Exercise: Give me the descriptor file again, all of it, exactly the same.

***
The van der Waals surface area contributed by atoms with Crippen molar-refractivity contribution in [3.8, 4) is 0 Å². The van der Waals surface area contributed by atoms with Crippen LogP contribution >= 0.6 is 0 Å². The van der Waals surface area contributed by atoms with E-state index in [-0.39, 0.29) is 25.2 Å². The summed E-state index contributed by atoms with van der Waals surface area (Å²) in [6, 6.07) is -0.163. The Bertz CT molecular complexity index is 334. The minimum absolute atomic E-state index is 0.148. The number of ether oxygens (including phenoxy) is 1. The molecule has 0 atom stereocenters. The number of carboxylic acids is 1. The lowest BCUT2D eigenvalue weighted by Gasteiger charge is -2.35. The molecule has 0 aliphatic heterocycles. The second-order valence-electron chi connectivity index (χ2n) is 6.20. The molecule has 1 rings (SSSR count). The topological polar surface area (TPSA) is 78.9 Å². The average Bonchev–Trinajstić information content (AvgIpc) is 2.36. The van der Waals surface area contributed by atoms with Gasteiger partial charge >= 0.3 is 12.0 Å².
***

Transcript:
The van der Waals surface area contributed by atoms with Crippen molar-refractivity contribution in [3.8, 4) is 0 Å². The van der Waals surface area contributed by atoms with Crippen LogP contribution >= 0.6 is 0 Å². The van der Waals surface area contributed by atoms with E-state index in [-0.39, 0.29) is 25.2 Å². The summed E-state index contributed by atoms with van der Waals surface area (Å²) in [6, 6.07) is -0.163. The Bertz CT molecular complexity index is 334. The minimum absolute atomic E-state index is 0.148. The number of ether oxygens (including phenoxy) is 1. The molecule has 0 atom stereocenters. The number of carboxylic acids is 1. The lowest BCUT2D eigenvalue weighted by Gasteiger charge is -2.35. The molecule has 0 aliphatic heterocycles. The second-order valence-electron chi connectivity index (χ2n) is 6.20. The molecule has 1 rings (SSSR count). The topological polar surface area (TPSA) is 78.9 Å². The average Bonchev–Trinajstić information content (AvgIpc) is 2.36. The van der Waals surface area contributed by atoms with Gasteiger partial charge >= 0.3 is 12.0 Å².